MUSIC Whether it was four women playing together on two pianos or Greek compositions played by John Kamfonas, it was a grand celebration of music
After a summer break, the Bangalore School of Music returned to the stage in the first week of June with a piano concert, “Eight Hands Two Grands” which was held at the Alliance Francaise.
The performance saw pianists Rebecca Thomas, Berenice de Gama Rose, Neecia Majolly and Bethel Tsuzu Therie, who played in two pairs keeping with the theme of eight hands.
The four women, who are all accomplished pianists and grew up around music, played with ease and familiarity. What was most fascinating to watch was the teamwork and timing as Rebecca and Bernice shared one piano and Neecia and Bethel, the other. It was a quality production that showed them off as seasoned, mature musicians.
Together the women interpreted classics by Bach, Ravel, Beethoven and Moszkowski among other legendary names and presented a concert that showcased tremendous skill and enticing music. The concert marked the beginning of a series of concerts that will continue through the coming months as a part of the Odyssey 2012 celebrations – celebrating 25 years of the Bangalore School Of Music.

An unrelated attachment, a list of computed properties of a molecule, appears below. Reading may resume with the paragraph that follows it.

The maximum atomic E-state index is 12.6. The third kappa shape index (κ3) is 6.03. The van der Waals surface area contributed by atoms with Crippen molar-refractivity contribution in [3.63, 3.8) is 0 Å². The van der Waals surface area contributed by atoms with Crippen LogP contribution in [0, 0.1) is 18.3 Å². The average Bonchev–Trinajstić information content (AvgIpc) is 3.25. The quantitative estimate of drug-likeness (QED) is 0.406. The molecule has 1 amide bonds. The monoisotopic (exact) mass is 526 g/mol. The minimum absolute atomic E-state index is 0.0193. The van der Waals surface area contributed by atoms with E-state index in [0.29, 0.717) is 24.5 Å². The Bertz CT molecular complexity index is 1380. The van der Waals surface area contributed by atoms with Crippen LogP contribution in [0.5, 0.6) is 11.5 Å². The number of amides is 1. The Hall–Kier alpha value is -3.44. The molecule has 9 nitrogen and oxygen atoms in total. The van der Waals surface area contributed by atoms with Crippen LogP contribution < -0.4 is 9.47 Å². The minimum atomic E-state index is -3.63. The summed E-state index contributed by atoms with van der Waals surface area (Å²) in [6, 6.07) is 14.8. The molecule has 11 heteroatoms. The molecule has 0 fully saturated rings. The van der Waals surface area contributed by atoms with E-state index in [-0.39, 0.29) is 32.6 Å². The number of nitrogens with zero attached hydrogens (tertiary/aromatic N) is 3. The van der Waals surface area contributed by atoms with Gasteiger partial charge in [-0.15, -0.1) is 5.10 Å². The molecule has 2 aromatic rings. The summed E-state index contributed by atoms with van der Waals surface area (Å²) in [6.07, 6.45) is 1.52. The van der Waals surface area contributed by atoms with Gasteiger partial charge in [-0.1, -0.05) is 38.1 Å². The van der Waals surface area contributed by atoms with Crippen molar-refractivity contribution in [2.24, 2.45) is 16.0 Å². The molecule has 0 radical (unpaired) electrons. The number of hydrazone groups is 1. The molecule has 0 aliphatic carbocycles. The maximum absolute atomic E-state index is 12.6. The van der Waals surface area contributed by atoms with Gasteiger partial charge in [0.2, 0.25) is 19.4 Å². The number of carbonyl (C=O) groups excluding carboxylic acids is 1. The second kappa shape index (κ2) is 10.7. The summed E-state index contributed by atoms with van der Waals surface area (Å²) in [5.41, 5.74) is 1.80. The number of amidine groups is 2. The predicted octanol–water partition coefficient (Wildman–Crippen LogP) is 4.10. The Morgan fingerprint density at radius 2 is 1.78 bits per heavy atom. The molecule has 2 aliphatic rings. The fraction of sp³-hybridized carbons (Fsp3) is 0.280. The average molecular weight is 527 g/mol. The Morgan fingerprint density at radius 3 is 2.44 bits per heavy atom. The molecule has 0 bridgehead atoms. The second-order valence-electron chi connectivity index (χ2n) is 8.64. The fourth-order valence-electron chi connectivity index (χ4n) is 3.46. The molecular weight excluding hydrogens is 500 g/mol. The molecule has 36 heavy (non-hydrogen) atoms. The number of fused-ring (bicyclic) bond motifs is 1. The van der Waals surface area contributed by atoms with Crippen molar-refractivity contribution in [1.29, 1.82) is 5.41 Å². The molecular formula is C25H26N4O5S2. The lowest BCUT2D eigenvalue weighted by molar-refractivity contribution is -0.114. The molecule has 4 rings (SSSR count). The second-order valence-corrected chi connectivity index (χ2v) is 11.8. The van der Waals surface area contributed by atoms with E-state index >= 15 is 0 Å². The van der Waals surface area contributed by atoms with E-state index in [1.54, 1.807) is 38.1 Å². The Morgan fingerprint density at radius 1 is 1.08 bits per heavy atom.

The celebrations continued with a performance last week by John Kamfonas who was recently honoured with the first prize at the Art of Piano Summer Festival Piano Competition held in Ohio for his performance of works by Franz Liszt.
His confidence with Liszt was on display as he chose to play the composer's classic, “Harmonies du Soir”, which translates to evening harmonies. The piece romanticises dusk and brings to mind images of evening walks in quiet places and moonlit skies.
The musician, who is of Greek origin also played a few selections from “For A Little White Seashell” by Greek composer Manos Hadjidakis. While there are 12 compositions in all, John chose four. He started with “March” and then continued with “Syrtos” followed by “Nocture” and closed it with “Kalamatianos”. Both “Syrtos” and “Kalamatianos” are piano arrangements of traditional Greek dances.
Kamfonas is also known for his improvisations, a style he adopts quite often. The moment is completely spontaneous and unplanned and the course of the music charted by the place, ambience, audience. Kamfonas explains why his improvisations are special: “It is something that I will never play again and exists only in the moment that I share with the audience in this space and time, and then it is gone, forever.”